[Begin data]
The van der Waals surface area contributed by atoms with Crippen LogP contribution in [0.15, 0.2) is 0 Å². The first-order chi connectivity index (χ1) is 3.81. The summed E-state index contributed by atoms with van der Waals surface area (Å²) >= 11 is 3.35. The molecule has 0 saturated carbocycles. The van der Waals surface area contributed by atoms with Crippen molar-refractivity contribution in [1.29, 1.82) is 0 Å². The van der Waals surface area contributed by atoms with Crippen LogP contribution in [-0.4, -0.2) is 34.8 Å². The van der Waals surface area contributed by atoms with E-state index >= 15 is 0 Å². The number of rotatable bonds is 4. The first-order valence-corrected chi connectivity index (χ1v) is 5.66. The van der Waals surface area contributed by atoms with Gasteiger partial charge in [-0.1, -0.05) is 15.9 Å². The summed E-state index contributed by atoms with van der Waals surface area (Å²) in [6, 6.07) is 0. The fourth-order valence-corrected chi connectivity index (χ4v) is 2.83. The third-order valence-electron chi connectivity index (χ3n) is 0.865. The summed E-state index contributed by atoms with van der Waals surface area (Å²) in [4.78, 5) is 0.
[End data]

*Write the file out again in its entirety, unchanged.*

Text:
The van der Waals surface area contributed by atoms with Crippen LogP contribution in [0.15, 0.2) is 0 Å². The first-order chi connectivity index (χ1) is 3.81. The summed E-state index contributed by atoms with van der Waals surface area (Å²) >= 11 is 3.35. The molecule has 0 saturated carbocycles. The van der Waals surface area contributed by atoms with Crippen molar-refractivity contribution in [1.29, 1.82) is 0 Å². The van der Waals surface area contributed by atoms with Crippen LogP contribution in [-0.4, -0.2) is 34.8 Å². The van der Waals surface area contributed by atoms with E-state index >= 15 is 0 Å². The number of rotatable bonds is 4. The first-order valence-corrected chi connectivity index (χ1v) is 5.66. The van der Waals surface area contributed by atoms with Gasteiger partial charge in [-0.1, -0.05) is 15.9 Å². The summed E-state index contributed by atoms with van der Waals surface area (Å²) in [6, 6.07) is 0. The fourth-order valence-corrected chi connectivity index (χ4v) is 2.83. The third-order valence-electron chi connectivity index (χ3n) is 0.865. The summed E-state index contributed by atoms with van der Waals surface area (Å²) in [4.78, 5) is 0.